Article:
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BARBADOS’ BEST EMPLOYERS: Companies should give back

SHAWN CUMBERBATCH, [email protected]

BARBADOS’ BEST EMPLOYERS: Companies should give back

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COMMUNITY INVOLVEMENT is one of the areas being covered in the 2016 edition of the Barbados’ Best Employers (BBE) programme.

Some call it “giving back”, and as part of its staff survey, BBE organiser Caribbean Catalyst Inc. will “seek to determine the organisation’s awareness of and commitment to its social responsibility”.

All of this falls under the broad umbrella of corporate social responsibility. It is an area that companies have paid increased attention to in recent years.

In its recently released 19th Annual Global CEO Survey, PricewaterhouseCoopers said “64 per cent say that corporate social responsibility is core to their business rather than being a stand-alone programme”.

It quoted Li Huaizhen, president of China Minsheng Investment Corporation, as saying: “Once you have done your bit – fulfilled your social responsibilities and formed a community with shared interests, with local people – they will welcome your projects and provide huge support. So a company’s own interest and the social value it provides are closely connected. In fact, this is also a kind of investment and it always brings returns.”

Mark Horoszowski is co-founder of, “a global platform helping people volunteer their skills around the world, on their own or through corporate-sponsored programmes”.

He said chief executive officers cared about corporate social responsibility “because they care about building trust with consumers, partners, governments, and their employees”.

“A company’s employees are key to that business’ success and increasing social responsibility while communicating your business’s higher level purpose is a key to attracting the best talent,” Horoszowski said.

Dr Livingston Smith, an associate professor at the University College of the Cayman Islands, said corporate social responsibility “denotes the commitment by businesses to behave fairly and responsibly and contribute consistently to the economic development of the communities in which they operate, while improving the quality of life of the workforce and their families as well as the society at large”.

“The crucial fact about businesses giving back is that it is not really a selfless act of giving. The companies themselves derive long-term benefits from their [corporate social responsibility] initiatives and it is this enlightened self-interest which should drive and is driving some companies to give back.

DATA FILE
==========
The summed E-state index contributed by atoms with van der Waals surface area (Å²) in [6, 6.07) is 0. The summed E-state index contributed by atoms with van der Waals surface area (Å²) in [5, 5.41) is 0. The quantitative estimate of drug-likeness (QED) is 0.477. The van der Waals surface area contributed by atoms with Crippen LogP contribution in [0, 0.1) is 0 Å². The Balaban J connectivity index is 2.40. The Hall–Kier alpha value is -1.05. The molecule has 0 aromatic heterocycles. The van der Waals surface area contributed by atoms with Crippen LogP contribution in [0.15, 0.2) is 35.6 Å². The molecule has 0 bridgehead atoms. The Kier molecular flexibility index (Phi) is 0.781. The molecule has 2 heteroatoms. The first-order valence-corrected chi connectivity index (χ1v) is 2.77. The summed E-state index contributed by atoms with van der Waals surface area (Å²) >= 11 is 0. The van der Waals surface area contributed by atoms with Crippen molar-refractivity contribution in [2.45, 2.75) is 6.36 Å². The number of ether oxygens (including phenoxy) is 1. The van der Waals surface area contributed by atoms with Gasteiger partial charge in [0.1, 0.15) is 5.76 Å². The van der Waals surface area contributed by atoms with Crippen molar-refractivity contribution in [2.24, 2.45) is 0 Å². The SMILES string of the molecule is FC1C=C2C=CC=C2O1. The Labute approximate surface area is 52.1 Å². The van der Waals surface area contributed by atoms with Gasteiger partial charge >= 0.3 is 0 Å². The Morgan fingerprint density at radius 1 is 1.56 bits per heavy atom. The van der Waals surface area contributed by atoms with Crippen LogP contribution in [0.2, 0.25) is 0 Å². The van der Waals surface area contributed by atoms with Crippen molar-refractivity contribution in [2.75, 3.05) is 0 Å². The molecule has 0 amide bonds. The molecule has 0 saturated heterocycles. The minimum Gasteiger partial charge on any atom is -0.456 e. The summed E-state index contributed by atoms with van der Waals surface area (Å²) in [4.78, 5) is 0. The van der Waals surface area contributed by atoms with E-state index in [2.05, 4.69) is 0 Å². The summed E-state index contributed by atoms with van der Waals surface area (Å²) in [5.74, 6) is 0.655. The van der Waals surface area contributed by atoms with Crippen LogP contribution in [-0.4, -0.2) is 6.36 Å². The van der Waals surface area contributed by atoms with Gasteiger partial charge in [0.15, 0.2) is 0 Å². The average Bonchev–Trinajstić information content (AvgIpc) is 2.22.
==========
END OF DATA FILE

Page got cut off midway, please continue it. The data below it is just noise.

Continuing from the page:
“Many businesses struggle to survive in a hostile business environment, while others make profits in the millions. In both cases, businesses do not exist in isolation and so cannot be oblivious to societal development.”

Smith said corporate social responsibility had advantages. This included that “it builds up a positive image by encouraging social involvement of employees, which in turn develops a sense of loyalty towards the organisation and helps to create a dedicated workforce that is proud of its company”.

He added: “Employees like to contribute to the cause of creating a better society. Employees become champions of a company for which they are proud to work. Society gains through better neighbourhoods and employment opportunities, while the organisation benefits from a better community, which is the main source of its workforce and the consumer of its products.”

Giving a different view of issue, Roel Nieuwenkamp, chair of the Organisation for Economic Cooperation and Development’s (OECD) Working Party On Responsible Business Conduct, said in a recent article that there was an ongoing shift from corporate social responsibility to responsible business conduct.

“Responsible business conduct means that businesses should make a positive contribution to economic, environmental and social progress with a view to achieving sustainable development and that businesses have a responsibility to avoid and address the adverse impacts of their operations,” he explained.

“While the concept of [corporate social responsibility] is often associated with philanthropic corporate conduct external to business operations, [responsible business conduct] goes beyond this to emphasise integration of responsible practices within internal operations and throughout business relationships and supply chains.”

Nieuwenkamp asserted that neither he nor the OECD “killed” corporate social responsibility, but that it “committed suicide”.

“Several characteristics contributed to its demise. First, [corporate social responsibility] is often associated with philanthropy and volunteer work in the social sphere, rather than long-term sustainable development,” he said.

“This is especially true in some regions where [corporate social responsibilities] activities are limited to companies building schools, or sponsoring local activities. Company [corporate social responsibility] reports are often largely descriptions of feel-good projects and activities that ‘give back’ to society.”

He also said corporate social responsibility was “often understood to be an optional add-on external to core business operations”.

“For example, the scope of a [corporate social responsibility] manager’s responsibility is limited to voluntary initiatives while responsibility for non-voluntary obligations falls to procurement officers, human resources or legal counsel. Therefore corruption issues are often not considered a [corporate social responsibility] issue and are not dealt with by [corporate social responsibility] managers . . . . This division is problematic.”

This debate is sure to continue in the coming years. However, regardless of what broad definition it falls under, community involvement will continue to be important for various organisations. (SC)